WASHINGTON (BLOOMBERG) - Former national security adviser Michael Flynn promised a business associate before the inauguration of Mr Donald Trump that US sanctions with Russia would be "ripped up" by the incoming administration, according to a witness account described by House Democrats.
Mr Elijah Cummings, the top Democrat on the House Oversight and Government Reform Committee, said on Wednesday (Dec 6) that the whistle-blower described how within minutes of Mr Trump being sworn in, Flynn texted a former business colleague saying they were "good to go" with a plan to work with Russia on building Middle East nuclear reactors.
Mr Cummings detailed the whistle-blower's account in a letter to House Oversight Chairman Trey Gowdy, saying the witness came forward in June and that he has now been authorised to share his account publicly.
Mr Cummings said the whistle-blower detailed a business effort that was aimed at boosting investment in the Middle East. It was pushed by a company that Flynn had advised during the 2016 campaign and transition, seeking to promote a joint venture with Russia to build nuclear power plants in the region.
The letter said that if this witness account is accurate, Mr Trump's national security adviser "was trying to manipulate the course of international nuclear policy for the financial gain of his former business partners".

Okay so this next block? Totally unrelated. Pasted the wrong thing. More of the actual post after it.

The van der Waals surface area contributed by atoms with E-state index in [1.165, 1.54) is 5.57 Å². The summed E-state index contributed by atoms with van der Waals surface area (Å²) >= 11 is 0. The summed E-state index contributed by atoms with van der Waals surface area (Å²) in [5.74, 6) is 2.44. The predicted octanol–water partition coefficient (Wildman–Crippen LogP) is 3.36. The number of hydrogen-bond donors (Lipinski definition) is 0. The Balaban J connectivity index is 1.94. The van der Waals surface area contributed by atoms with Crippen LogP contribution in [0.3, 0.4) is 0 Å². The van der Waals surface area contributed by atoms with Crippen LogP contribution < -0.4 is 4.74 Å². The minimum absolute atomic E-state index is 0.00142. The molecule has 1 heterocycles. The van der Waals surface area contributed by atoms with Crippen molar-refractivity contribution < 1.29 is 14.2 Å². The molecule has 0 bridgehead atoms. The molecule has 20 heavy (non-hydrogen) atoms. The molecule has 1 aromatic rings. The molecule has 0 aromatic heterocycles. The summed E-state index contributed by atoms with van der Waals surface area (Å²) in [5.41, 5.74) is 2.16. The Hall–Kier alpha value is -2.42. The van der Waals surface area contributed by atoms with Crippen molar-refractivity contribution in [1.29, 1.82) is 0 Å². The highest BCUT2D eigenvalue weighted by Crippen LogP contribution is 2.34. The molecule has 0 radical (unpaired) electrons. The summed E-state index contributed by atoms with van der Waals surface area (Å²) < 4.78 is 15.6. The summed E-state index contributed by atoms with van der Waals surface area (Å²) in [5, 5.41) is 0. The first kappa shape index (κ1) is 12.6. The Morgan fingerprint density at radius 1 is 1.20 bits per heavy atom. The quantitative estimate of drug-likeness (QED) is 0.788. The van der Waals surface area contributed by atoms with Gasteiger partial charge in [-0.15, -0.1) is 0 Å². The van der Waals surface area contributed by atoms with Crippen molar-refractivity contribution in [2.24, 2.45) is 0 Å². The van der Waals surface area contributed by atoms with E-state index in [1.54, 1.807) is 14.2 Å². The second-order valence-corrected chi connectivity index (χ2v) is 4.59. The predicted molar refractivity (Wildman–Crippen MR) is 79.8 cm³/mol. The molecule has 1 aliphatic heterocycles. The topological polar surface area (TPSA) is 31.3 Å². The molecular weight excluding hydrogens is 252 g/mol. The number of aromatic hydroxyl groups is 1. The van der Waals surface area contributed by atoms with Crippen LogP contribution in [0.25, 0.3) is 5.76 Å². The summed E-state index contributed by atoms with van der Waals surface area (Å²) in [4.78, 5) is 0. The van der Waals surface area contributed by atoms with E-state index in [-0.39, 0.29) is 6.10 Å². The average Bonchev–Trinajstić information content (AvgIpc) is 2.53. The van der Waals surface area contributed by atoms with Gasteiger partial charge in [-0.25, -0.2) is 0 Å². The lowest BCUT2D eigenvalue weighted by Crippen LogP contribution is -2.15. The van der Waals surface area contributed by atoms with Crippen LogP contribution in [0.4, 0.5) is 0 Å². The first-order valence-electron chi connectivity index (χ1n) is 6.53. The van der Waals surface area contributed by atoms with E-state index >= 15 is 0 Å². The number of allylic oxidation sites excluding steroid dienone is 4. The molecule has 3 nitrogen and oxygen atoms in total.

The whistle-blower told Mr Cummings that he saw a text from Flynn that was sent on Jan 20 "approximately 10 minutes" into Mr Trump's speech when Flynn was sitting in the audience.
"These grave allegations compel a full, credible, and bipartisan congressional investigation," Mr Cummings wrote in the letter to Mr Gowdy, a South Carolina Republican, which outlines the information provided by the whistle-blower.
Mr Gowdy, in a written response later on Wednesday to Mr Cummings, panned the idea of the Oversight Committee doing its own investigation into what the whistle-blower has to say.
"If you have evidence of a crime, you should provide it to the special counsel immediately," Mr Gowdy wrote.
The chairman said he shared Mr Cummings's letter with the Republican leading the Intelligence Committee's Trump-Russia probe, as well as that panel's top Democrat, "so they may determine whether to add witnesses" to that panel's witness list.
Mr Michael Conaway, who is leading the House Intelligence probe, declined to comment on Wednesday, saying he did not yet know enough about the matter.
On Friday, Flynn pleaded guilty to lying to the FBI about his contacts with Russia. The plea made clear that Flynn was cooperating with special counsel Robert Mueller's probe into the Trump campaign's contacts with Russian officials during the presidential election.
House Oversight Democrats have already consulted with Mr Mueller about the whistle-blower. Mr Cummings wrote that Mr Mueller's team asked lawmakers to hold off on a public release of this information until certain investigative steps were taken.